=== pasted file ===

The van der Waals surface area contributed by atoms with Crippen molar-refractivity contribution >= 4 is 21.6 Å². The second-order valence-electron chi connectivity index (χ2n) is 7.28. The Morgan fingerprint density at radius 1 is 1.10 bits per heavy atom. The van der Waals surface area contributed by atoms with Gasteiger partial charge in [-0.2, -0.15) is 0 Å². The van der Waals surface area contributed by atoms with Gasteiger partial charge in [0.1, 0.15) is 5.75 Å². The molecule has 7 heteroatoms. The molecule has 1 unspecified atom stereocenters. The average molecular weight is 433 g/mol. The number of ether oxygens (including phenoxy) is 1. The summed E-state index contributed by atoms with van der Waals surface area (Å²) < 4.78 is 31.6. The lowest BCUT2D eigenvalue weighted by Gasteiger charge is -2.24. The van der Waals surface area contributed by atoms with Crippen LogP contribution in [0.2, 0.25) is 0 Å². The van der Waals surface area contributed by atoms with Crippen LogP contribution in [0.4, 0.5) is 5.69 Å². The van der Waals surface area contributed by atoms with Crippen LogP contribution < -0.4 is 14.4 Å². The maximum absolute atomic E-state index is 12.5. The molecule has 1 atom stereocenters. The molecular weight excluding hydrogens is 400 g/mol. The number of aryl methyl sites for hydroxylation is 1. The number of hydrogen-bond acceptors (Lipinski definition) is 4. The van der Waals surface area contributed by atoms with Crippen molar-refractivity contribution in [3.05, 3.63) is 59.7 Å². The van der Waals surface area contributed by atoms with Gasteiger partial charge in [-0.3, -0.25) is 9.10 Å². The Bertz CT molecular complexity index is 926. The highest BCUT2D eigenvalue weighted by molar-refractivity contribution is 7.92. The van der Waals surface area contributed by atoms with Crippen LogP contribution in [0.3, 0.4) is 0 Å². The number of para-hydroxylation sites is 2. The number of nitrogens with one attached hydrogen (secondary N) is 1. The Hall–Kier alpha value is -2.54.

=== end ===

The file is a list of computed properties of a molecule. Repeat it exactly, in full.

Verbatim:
The van der Waals surface area contributed by atoms with Crippen molar-refractivity contribution >= 4 is 21.6 Å². The second-order valence-electron chi connectivity index (χ2n) is 7.28. The Morgan fingerprint density at radius 1 is 1.10 bits per heavy atom. The van der Waals surface area contributed by atoms with Gasteiger partial charge in [-0.2, -0.15) is 0 Å². The van der Waals surface area contributed by atoms with Gasteiger partial charge in [0.1, 0.15) is 5.75 Å². The molecule has 7 heteroatoms. The molecule has 1 unspecified atom stereocenters. The average molecular weight is 433 g/mol. The number of ether oxygens (including phenoxy) is 1. The summed E-state index contributed by atoms with van der Waals surface area (Å²) < 4.78 is 31.6. The lowest BCUT2D eigenvalue weighted by Gasteiger charge is -2.24. The van der Waals surface area contributed by atoms with Crippen LogP contribution in [0.2, 0.25) is 0 Å². The van der Waals surface area contributed by atoms with Crippen LogP contribution in [0.4, 0.5) is 5.69 Å². The van der Waals surface area contributed by atoms with Crippen LogP contribution < -0.4 is 14.4 Å². The maximum absolute atomic E-state index is 12.5. The molecule has 1 atom stereocenters. The molecular weight excluding hydrogens is 400 g/mol. The number of aryl methyl sites for hydroxylation is 1. The number of hydrogen-bond acceptors (Lipinski definition) is 4. The van der Waals surface area contributed by atoms with Crippen molar-refractivity contribution in [3.05, 3.63) is 59.7 Å². The van der Waals surface area contributed by atoms with Gasteiger partial charge in [-0.3, -0.25) is 9.10 Å². The Bertz CT molecular complexity index is 926. The highest BCUT2D eigenvalue weighted by molar-refractivity contribution is 7.92. The van der Waals surface area contributed by atoms with Crippen LogP contribution in [0.3, 0.4) is 0 Å². The number of para-hydroxylation sites is 2. The number of nitrogens with one attached hydrogen (secondary N) is 1. The Hall–Kier alpha value is -2.54.